The further to the left or the right you move, the more your lens on life distorts.

Sunday, August 06, 2017


When it was first introduced, I read every word of Elon Musk's "Hyperloop" preliminary alpha specification (pdf at link). It was a bold idea—a new, energy efficient (zero emissions) transportation technology that would move passengers from major city to major city at speeds of up to 700 mph. Los Angeles to San Francisco in 20 - 30 minutes. Spectacular and technologically feasible with today's tech—no need to invent anything new.

But there is a problem, and it has little to do with tech—it's government regulations. Virginia Postrel comments:
... what makes Musk’s Hyperloop plan seem like fantasy isn’t the high-tech part. Shooting passengers along at more than 700 miles per hour seems simple -- engineers pushed 200 miles-per-hour in a test this week -- compared to building a tunnel from New York to Washington. And even digging that enormously long tunnel -- twice as long as the longest currently in existence -- seems straightforward compared to navigating the necessary regulatory approvals.

We live in a world where atoms are much harder to do anything with than bits -- and where atoms that require regulatory permission are the hardest of all. The eye-rolling comes less from the technical challenges than from the bureaucratic ones.

With his premature declaration [that "preliminary approval" had been achieved], Musk is doing public debate a favor. He’s reminding us of what the barriers to ambitious projects really are: not technology, not even money, but getting permission to try. “Permits harder than technology,” Musk tweeted after talking with Los Angeles mayor Eric Garcetti about building a tunnel network. That’s true for the public sector as well as the private.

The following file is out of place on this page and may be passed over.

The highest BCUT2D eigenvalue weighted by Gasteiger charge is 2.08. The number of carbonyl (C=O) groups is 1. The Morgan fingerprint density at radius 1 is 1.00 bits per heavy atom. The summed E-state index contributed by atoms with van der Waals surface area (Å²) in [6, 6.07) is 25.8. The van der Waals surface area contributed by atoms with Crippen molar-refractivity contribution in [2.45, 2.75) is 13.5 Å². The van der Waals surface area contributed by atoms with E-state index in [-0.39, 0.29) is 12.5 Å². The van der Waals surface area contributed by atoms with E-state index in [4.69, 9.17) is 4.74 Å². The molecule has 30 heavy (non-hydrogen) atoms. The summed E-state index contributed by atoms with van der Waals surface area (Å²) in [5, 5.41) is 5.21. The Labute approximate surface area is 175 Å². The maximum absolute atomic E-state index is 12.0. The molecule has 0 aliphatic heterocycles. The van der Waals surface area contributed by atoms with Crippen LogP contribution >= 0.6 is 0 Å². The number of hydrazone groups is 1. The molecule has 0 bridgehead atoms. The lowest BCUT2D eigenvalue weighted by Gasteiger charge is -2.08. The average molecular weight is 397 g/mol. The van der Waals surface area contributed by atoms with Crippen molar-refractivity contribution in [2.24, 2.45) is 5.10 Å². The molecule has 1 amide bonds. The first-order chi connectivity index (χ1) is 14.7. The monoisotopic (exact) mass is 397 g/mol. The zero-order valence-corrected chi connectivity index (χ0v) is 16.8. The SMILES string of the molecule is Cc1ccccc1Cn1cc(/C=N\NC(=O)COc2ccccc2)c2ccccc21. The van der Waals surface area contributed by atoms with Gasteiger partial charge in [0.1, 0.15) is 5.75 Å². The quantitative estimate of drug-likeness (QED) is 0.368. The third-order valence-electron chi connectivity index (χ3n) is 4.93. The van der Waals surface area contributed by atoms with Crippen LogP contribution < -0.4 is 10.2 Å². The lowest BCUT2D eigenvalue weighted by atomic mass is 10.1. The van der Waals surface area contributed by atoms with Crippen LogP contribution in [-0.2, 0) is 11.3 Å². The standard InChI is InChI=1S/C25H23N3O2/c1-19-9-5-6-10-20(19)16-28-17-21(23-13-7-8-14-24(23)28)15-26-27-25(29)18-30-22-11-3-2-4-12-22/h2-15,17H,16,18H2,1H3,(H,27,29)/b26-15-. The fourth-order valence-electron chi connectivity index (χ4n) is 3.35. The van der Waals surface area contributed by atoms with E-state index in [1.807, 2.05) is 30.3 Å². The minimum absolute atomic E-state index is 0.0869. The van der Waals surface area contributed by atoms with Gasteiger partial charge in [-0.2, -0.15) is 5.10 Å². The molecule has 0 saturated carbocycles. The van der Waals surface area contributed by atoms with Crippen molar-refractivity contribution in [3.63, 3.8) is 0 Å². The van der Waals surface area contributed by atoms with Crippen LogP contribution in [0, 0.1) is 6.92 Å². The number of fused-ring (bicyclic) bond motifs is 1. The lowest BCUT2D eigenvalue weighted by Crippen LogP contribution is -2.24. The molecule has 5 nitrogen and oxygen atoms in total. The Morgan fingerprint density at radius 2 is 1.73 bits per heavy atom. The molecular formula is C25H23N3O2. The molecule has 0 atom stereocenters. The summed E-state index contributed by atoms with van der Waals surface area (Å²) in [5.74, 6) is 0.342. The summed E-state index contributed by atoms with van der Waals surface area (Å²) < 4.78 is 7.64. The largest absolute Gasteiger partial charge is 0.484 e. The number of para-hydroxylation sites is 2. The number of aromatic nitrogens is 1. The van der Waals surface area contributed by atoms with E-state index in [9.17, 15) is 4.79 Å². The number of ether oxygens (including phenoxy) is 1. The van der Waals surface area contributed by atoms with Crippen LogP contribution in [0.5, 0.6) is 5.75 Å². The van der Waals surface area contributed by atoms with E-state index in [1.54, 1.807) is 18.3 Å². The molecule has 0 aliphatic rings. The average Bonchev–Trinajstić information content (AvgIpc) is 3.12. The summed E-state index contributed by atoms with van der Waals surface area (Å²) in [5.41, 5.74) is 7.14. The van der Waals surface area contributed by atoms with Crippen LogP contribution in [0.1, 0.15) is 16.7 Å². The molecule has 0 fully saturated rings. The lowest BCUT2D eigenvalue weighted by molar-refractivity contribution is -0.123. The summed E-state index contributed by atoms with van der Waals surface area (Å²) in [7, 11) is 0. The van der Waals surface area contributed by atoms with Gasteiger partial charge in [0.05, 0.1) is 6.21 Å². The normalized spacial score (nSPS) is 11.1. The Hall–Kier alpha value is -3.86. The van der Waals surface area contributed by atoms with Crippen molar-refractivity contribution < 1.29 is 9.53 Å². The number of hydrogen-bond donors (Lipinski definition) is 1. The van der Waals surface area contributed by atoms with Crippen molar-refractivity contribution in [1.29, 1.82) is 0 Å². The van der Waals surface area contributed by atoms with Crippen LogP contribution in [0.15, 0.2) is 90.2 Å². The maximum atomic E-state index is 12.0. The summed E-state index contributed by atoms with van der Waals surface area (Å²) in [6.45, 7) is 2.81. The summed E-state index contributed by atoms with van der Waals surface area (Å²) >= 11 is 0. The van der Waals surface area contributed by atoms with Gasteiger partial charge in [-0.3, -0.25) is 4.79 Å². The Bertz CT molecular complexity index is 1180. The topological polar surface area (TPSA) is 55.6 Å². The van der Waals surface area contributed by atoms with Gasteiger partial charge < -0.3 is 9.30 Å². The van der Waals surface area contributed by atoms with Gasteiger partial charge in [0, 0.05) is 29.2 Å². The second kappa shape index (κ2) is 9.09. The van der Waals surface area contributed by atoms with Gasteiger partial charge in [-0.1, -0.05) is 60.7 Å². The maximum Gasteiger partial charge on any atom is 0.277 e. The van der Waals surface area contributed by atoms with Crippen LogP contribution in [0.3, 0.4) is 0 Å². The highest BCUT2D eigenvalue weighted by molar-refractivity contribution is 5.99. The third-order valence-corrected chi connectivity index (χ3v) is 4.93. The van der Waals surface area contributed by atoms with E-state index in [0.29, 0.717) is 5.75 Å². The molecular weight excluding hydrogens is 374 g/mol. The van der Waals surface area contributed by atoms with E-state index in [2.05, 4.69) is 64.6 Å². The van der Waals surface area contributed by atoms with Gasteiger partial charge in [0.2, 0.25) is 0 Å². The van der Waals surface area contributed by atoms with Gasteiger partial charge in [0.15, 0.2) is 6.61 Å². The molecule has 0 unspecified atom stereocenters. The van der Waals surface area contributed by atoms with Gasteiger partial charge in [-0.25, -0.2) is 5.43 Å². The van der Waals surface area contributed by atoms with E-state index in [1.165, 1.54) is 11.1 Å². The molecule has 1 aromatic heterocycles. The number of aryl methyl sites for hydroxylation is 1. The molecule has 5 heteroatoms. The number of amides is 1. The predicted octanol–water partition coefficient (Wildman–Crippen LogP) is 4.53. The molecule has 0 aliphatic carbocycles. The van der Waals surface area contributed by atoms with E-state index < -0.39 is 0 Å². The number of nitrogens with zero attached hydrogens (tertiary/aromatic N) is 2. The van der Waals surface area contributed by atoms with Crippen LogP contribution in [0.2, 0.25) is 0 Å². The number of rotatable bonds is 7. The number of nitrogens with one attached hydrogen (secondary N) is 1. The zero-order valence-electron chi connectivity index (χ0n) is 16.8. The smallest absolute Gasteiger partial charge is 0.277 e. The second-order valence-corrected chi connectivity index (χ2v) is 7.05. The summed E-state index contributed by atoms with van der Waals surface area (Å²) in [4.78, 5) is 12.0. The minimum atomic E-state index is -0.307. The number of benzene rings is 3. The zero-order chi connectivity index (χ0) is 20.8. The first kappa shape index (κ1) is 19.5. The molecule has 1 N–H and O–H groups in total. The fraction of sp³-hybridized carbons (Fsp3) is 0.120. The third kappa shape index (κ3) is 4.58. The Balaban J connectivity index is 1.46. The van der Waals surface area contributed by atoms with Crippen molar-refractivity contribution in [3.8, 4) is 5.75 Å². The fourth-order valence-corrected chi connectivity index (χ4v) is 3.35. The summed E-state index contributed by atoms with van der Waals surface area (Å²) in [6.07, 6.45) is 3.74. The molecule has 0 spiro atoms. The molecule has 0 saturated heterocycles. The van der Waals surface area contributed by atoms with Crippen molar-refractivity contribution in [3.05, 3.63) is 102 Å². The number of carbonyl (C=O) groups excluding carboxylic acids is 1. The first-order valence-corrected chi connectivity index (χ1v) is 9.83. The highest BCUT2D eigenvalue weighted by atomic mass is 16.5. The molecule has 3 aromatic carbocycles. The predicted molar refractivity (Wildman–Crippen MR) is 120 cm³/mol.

“For some urban context: a recently opened stretch of subway in New York cost $4.5 billion for less than 2 miles of rails. It was first proposed in 1919 and opened to the public in January 2017,” wrote Bloomberg’s Tom Randall, concluding drily. “These things take time.”

The Second Avenue subway is an extreme example of a general phenomenon. As I’ve previously written, a large infrastructure project may take three or four years of actual construction. But the work can’t even get started until there’s been a decade or more of planning and design. The bottleneck isn’t the actual construction, in other words. It’s the ever-more-detailed analyses, reviews and redesigns required -- and often litigated -- beforehand. (For New Deal nostalgics, this also explains why the stimulus bill passed in 2009 couldn’t easily include a full-blown Work Progress Administration-style jobs plan.)

“It took two years just to complete the geotechnical and environmental studies for the Chesapeake Bay tunnel project that's about to begin” in Virginia, wrote Randall. And that’s just one of the states Musk’s Hyperloop tunnel would have to pass through.
Democrats gasp as Donald Trump works to eliminate regulations that, among other things, act as a brake for innovative technologies that would benefit us all. The big question is this: Why are regulations immediately assumed to be good and necessary? Exactly the opposite assumption is appropriate. My guess is that 10 - 20 percent of regulations are counterproductive and harmful, another 10 - 20 percent are anachronistic artifacts of the 20th century, and another 10 - 20 percent are benign but completely unnecessary. That's around 50 percent!

Environmentalists (a.k.a. modern day luddites) use those regulations as the basis for "lawfare," tying up infrastructure projects in the courts for years and years, as the USA falls further behind the rest of the Western world in mass transit, new highways, new power plants, and the like. The reason infrastructure is so expensive—unnecessary regulations. The reason it takes so long—unnecessary regulations. The reason we can't create government and private sector partnerships to build new infrastructure—unnecessary regulations.

Since the Dems care so much about "working people," maybe they should consider teaming with Trump to reduce the regulatory burden on business and government so that our economy can flourish.

Nah. That won't happen. 'Cause if it did, government might have to get out of the way of the "makers," and that would mean less power for Democrats—the party of Big Intrusive Government.